Moving Time: AppleJade Now Lives at www.brainripples.com

AppleJade has moved! Please update your links:

http://brainripples.com/category/garden/

New Beginnings, Copyright © 2010 Jade Leone Blackwater

I am excited to announce that AppleJade now has a new, permanent home at www.brainripples.com.

My blogs Brainripples, Arboreality, and AppleJade will all live together under one domain. For those who prefer the original channels, my blog will be simply categorized by Studio, Forest, and Garden respectively. You can read more details here.

All AppleJade content published at applejade.wordpress.com will remain as-is for the time being, so that no active links will be broken. In coming months I hope to republish the best content at my own website including reviews, articles, features, and other goodies.

I wish to extend my thanks to the great folks at WordPress.com, without whose free hosted blogging services, friendly support community, and awesome technology, the AppleJade blog could not be possible.

Onward!

The garden is sleeping and so is AppleJade

Greetings of the New Year to all!  My garden in Kitsap County, Washington is sleeping, and so is the AppleJade blog (as you have probably noticed).

Blogging will resume by the Spring Equinox (Autumn Equinox for our friends in the southern hemisphere) in March 2010.  Until then, keep thinking green thoughts!

Autumn Shadows

Autumn Afternoon Light, Copyright © 2009 Jade Leone Blackwater

October Harvest

October Harvest, Copyright © 2009 Jade Leone Blackwater

Today’s harvest includes a healthy bunch of semi-ripe tomatoes (and there’s plenty more where these came from).  I’m rooting cuttings from the healthiest vines to see how long I can keep them growing indoors through the winter.

There are also loads of yet-to-be-harvested purple-podded pole beans.  Half of them are still purple, and the other half are now mostly brown.  It’ll probably take a few hours to collect all the rest of the bean pods from the vines!

We have a couple handfuls of small jalapeños and sweet green peppers remaining.  Now that the plants are slowly dying back, I’m finding spring-sown parsley and lettuce that are thriving in the cool weather.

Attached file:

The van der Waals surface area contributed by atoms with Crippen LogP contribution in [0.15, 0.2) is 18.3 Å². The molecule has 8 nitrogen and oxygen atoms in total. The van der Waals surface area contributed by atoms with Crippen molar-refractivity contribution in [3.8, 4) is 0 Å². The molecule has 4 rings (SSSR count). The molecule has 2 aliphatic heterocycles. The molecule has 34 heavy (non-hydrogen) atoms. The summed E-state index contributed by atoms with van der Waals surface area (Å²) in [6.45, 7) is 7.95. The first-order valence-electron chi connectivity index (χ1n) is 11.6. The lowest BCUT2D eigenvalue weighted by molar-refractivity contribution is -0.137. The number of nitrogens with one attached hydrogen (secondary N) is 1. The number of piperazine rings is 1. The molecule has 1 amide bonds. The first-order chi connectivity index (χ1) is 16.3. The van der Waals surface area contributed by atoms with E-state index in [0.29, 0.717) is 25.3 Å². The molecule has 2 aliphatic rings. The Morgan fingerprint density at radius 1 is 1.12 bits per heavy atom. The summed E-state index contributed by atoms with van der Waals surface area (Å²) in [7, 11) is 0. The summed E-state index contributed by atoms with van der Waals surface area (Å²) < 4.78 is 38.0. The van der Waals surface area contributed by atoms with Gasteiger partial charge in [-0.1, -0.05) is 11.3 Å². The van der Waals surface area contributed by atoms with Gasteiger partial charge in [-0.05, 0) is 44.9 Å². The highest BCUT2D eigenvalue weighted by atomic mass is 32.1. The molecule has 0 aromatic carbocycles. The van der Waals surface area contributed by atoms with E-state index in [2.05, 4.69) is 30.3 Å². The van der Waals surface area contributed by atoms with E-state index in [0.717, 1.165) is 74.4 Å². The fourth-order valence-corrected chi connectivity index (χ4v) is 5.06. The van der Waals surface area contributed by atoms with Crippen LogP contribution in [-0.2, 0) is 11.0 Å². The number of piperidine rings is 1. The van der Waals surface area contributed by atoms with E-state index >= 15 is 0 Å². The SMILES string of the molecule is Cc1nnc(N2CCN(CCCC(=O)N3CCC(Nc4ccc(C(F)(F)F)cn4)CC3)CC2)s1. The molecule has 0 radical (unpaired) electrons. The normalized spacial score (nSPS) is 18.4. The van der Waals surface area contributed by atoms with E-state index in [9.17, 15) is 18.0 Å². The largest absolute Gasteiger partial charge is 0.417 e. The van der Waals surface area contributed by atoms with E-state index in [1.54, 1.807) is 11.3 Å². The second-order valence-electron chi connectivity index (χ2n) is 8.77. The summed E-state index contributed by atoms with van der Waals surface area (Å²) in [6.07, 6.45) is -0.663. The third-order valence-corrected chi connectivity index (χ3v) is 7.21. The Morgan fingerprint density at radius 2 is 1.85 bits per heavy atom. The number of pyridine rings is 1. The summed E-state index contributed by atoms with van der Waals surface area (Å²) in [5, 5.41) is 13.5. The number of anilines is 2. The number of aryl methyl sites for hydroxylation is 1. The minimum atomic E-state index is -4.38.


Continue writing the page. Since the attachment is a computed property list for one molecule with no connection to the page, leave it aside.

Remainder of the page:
Pictured here is the first (and tiniest) of our pumpkins.  Three others are about two or three times this size, but only one is safely within the fence.  The exposed pumpkins will likely be claimed by the husky once they ripen.  (He’s been pulling and eating the rainbow carrots from of the cold frame, and harvests all the tomatoes that grown outside the fence.  I’ve learned to deliberately plant vegetables he likes around the yard so he can help himself all summer.

Also shown are the honeycrisp apples and a couple bananas from the local farm stand this morning (where I also grabbed some bigger pumpkins, and learned that they will be selling live Christmas trees this season).

The biggest colander is full of counter-ripened tomatoes for this weekend’s pasta sauce.  And the fragrant bunch of flowers include marigolds, peppermint, chives, nasturtiums, clovers, dandelions, lavender, and fireweed curls.

Next I’ll begin culling the tomatoes from the cold frames to make way for cold season vegetables.  My favorite cold weather crops for the cold frame include cilantro, lettuce, spinach, and other greens, as well as radishes, onions, and carrots.  This year I’ll also be including cauliflower and broccoli, and I’m considering an experiment with winter squash.

Late Tomatoes, Copyright © 2009 Jade Leone Blackwater